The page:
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Omaha Magazine

Independence City

Jul 10, 2014 03:44PM ● By David Williams
Confirming the population of any given city requires nothing more than a glance at census figures, right?

Not so fast. To best understand at least one local community, it would be advisable to also have a calendar handy. For 364 days

of the year, Ralston’s population is estimated at almost 7,000 people. But on that remaining day, July 4 to be exact, the city bursts at the seams when as many as 50,000 people swarm to the place known as the Independence City.

Carrying on that patriotic theme, the Fourth of July parade route wends its way along Independence Avenue, the honorary label of Miller Avenue. And the mini park downtown is named Independence Square.

Ralston Mayor Donald Groesser explains that the “Independence” label has dual meanings. Sure, the town’s star-spangled Fourth of July parade and surrounding events are crowd-pleasers that make the city the third largest in the state that day, but there’s more.

Omaha was positioning itself to annex Ralston in 1964, but the town had other ideas. A deal was struck where Omaha agreed to leapfrog Ralston so long as the suburb did not itself expand to the magic number of 10,000. State law mandates that Omaha may annex any burg with a population below that number without putting the issue to a vote by that community’s people.

“So I have my little pilgrimage downtown every four or eight years,” says Groesser, who is serving his fifth term and has been in office for 18 years, “just to reaffirm the deal and to repeat that handshake with each new mayor elected in Omaha.”

The same kind of casual, handshake aura defines the very nature of the close-knit community that has retained its distinct, small-town vibe even as the metro has grown around it. It’s a thriving, one square mile island of folksiness smack dab in the middle of an equally thriving city. And it’s the type of place where roots run deep.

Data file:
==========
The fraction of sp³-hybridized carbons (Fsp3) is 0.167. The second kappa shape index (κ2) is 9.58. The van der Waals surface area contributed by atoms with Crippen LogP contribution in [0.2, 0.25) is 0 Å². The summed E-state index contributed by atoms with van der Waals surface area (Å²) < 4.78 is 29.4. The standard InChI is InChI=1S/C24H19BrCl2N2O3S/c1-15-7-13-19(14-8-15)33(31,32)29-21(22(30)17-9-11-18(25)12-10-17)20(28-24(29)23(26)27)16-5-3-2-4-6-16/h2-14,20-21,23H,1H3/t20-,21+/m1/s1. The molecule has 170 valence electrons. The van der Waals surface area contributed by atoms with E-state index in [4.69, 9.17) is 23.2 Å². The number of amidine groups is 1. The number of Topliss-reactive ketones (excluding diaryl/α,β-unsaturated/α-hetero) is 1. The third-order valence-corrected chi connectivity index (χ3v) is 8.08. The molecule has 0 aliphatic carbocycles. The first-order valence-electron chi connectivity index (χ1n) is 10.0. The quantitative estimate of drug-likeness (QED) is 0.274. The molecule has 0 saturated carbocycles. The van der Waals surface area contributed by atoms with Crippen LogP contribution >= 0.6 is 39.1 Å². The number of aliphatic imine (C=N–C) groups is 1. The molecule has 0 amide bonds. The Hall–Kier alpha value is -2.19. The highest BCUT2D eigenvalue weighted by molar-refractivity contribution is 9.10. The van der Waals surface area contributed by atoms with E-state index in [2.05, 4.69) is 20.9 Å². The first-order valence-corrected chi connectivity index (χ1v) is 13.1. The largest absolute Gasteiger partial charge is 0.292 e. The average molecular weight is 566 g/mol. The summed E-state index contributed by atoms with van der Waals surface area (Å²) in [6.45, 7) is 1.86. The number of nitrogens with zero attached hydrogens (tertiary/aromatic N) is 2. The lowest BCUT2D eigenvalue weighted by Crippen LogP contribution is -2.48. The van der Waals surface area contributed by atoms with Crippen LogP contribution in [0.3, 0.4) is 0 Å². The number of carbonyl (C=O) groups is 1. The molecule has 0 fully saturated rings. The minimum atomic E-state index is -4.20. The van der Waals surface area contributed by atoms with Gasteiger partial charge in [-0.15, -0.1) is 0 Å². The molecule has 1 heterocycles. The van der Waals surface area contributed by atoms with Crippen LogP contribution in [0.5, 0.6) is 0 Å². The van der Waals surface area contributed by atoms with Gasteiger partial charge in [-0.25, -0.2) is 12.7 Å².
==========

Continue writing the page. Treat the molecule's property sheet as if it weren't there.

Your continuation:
Music teacher Ladonna Johnson has been a fixture at the Independence Day festivities for decades. “When I was a kid,” Johnson says, “we’d decorate our bicycles with crepe paper and ride in the parade. It was a lot simpler thing in those early days, but it was so exciting for all the neighborhood kids.”

Johnson took a larger role in last year’s affair. And there wasn’t any crepe paper involved this time. She rode in a convertible as Parade Marshall, an honor bestowed for her lifelong service to the little city on the hill, a place where the historical museum—The Frank and Velma Johnson Ralston Archive Museum—is named for her parents.

“Many of my current and former music students came to the parade and chanted ‘Ladonna! Ladonna!’ as I passed by,” she says. “It was such grand fun!”

Many of the local businesses have roots that run equally deep.

A crashing cacophony of 7-10 splits have been heard at Scorz, the local bowling alley, since the ‘50s. A quintessential corner hangout—the ancient Village Bar—may have a snazzy, new, and hip logo, but the everybody-knows-your-name atmosphere remains the same.

And then there’s the tacos. Since 1976, Maria’s Mexican Restaurant has been a magnet for margaritas and a hub for habaneros.